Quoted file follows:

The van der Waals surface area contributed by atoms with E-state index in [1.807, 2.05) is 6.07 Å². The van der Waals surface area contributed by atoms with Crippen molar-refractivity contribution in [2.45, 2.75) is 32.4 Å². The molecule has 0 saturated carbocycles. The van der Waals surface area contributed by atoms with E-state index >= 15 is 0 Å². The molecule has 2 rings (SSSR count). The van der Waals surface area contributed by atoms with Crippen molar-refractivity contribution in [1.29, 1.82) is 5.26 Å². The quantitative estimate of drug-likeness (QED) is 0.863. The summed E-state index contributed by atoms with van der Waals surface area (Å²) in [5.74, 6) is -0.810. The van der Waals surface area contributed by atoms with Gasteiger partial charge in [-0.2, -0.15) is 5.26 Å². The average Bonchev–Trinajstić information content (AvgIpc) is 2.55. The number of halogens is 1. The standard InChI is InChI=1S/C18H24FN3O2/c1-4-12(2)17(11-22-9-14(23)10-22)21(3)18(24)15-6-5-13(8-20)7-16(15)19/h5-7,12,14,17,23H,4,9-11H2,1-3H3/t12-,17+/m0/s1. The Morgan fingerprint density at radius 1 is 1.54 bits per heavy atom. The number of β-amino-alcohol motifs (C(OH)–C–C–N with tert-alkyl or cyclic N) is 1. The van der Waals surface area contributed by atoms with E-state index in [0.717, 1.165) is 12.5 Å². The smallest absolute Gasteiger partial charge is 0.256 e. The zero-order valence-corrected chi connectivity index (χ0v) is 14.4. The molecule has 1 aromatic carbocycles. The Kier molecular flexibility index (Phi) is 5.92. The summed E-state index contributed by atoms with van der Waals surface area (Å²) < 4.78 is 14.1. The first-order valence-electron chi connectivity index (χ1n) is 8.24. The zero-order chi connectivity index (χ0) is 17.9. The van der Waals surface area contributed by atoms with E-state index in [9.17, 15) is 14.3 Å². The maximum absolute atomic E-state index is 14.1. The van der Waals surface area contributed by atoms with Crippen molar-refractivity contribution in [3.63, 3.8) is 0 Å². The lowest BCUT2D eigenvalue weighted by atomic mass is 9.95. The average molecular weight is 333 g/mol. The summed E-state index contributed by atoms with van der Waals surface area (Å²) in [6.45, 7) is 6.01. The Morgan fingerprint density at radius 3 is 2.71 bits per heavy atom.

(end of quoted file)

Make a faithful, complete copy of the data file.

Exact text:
The van der Waals surface area contributed by atoms with E-state index in [1.807, 2.05) is 6.07 Å². The van der Waals surface area contributed by atoms with Crippen molar-refractivity contribution in [2.45, 2.75) is 32.4 Å². The molecule has 0 saturated carbocycles. The van der Waals surface area contributed by atoms with E-state index >= 15 is 0 Å². The molecule has 2 rings (SSSR count). The van der Waals surface area contributed by atoms with Crippen molar-refractivity contribution in [1.29, 1.82) is 5.26 Å². The quantitative estimate of drug-likeness (QED) is 0.863. The summed E-state index contributed by atoms with van der Waals surface area (Å²) in [5.74, 6) is -0.810. The van der Waals surface area contributed by atoms with Gasteiger partial charge in [-0.2, -0.15) is 5.26 Å². The average Bonchev–Trinajstić information content (AvgIpc) is 2.55. The number of halogens is 1. The standard InChI is InChI=1S/C18H24FN3O2/c1-4-12(2)17(11-22-9-14(23)10-22)21(3)18(24)15-6-5-13(8-20)7-16(15)19/h5-7,12,14,17,23H,4,9-11H2,1-3H3/t12-,17+/m0/s1. The Morgan fingerprint density at radius 1 is 1.54 bits per heavy atom. The number of β-amino-alcohol motifs (C(OH)–C–C–N with tert-alkyl or cyclic N) is 1. The van der Waals surface area contributed by atoms with E-state index in [0.717, 1.165) is 12.5 Å². The smallest absolute Gasteiger partial charge is 0.256 e. The zero-order valence-corrected chi connectivity index (χ0v) is 14.4. The molecule has 1 aromatic carbocycles. The Kier molecular flexibility index (Phi) is 5.92. The summed E-state index contributed by atoms with van der Waals surface area (Å²) < 4.78 is 14.1. The first-order valence-electron chi connectivity index (χ1n) is 8.24. The zero-order chi connectivity index (χ0) is 17.9. The van der Waals surface area contributed by atoms with E-state index in [9.17, 15) is 14.3 Å². The maximum absolute atomic E-state index is 14.1. The van der Waals surface area contributed by atoms with Crippen molar-refractivity contribution in [3.63, 3.8) is 0 Å². The lowest BCUT2D eigenvalue weighted by atomic mass is 9.95. The average molecular weight is 333 g/mol. The summed E-state index contributed by atoms with van der Waals surface area (Å²) in [6.45, 7) is 6.01. The Morgan fingerprint density at radius 3 is 2.71 bits per heavy atom.